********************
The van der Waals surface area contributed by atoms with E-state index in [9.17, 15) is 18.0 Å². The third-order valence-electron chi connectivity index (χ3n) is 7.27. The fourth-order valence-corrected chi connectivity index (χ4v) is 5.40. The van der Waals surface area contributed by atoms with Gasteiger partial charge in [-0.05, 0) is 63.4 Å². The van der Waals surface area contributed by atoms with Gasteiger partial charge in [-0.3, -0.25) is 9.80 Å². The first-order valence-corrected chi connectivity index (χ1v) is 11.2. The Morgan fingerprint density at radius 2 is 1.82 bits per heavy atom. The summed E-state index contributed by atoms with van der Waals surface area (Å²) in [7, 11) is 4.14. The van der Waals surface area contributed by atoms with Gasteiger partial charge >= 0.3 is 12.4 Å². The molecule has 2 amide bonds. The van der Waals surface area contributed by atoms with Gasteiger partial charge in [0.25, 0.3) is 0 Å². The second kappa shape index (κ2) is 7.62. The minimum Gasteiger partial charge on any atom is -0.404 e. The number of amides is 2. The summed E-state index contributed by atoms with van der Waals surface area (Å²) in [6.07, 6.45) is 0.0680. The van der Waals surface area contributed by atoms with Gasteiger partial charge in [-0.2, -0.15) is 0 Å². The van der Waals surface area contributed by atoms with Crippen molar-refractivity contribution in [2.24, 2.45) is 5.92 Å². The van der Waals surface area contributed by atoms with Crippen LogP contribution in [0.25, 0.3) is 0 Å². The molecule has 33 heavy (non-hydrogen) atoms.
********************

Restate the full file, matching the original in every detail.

The van der Waals surface area contributed by atoms with E-state index in [9.17, 15) is 18.0 Å². The third-order valence-electron chi connectivity index (χ3n) is 7.27. The fourth-order valence-corrected chi connectivity index (χ4v) is 5.40. The van der Waals surface area contributed by atoms with Gasteiger partial charge in [-0.05, 0) is 63.4 Å². The van der Waals surface area contributed by atoms with Gasteiger partial charge in [-0.3, -0.25) is 9.80 Å². The first-order valence-corrected chi connectivity index (χ1v) is 11.2. The Morgan fingerprint density at radius 2 is 1.82 bits per heavy atom. The summed E-state index contributed by atoms with van der Waals surface area (Å²) in [7, 11) is 4.14. The van der Waals surface area contributed by atoms with Gasteiger partial charge >= 0.3 is 12.4 Å². The molecule has 2 amide bonds. The van der Waals surface area contributed by atoms with Gasteiger partial charge in [0.25, 0.3) is 0 Å². The second kappa shape index (κ2) is 7.62. The minimum Gasteiger partial charge on any atom is -0.404 e. The number of amides is 2. The summed E-state index contributed by atoms with van der Waals surface area (Å²) in [6.07, 6.45) is 0.0680. The van der Waals surface area contributed by atoms with Gasteiger partial charge in [-0.2, -0.15) is 0 Å². The van der Waals surface area contributed by atoms with Crippen molar-refractivity contribution in [2.24, 2.45) is 5.92 Å². The van der Waals surface area contributed by atoms with Crippen LogP contribution in [0.25, 0.3) is 0 Å². The molecule has 33 heavy (non-hydrogen) atoms.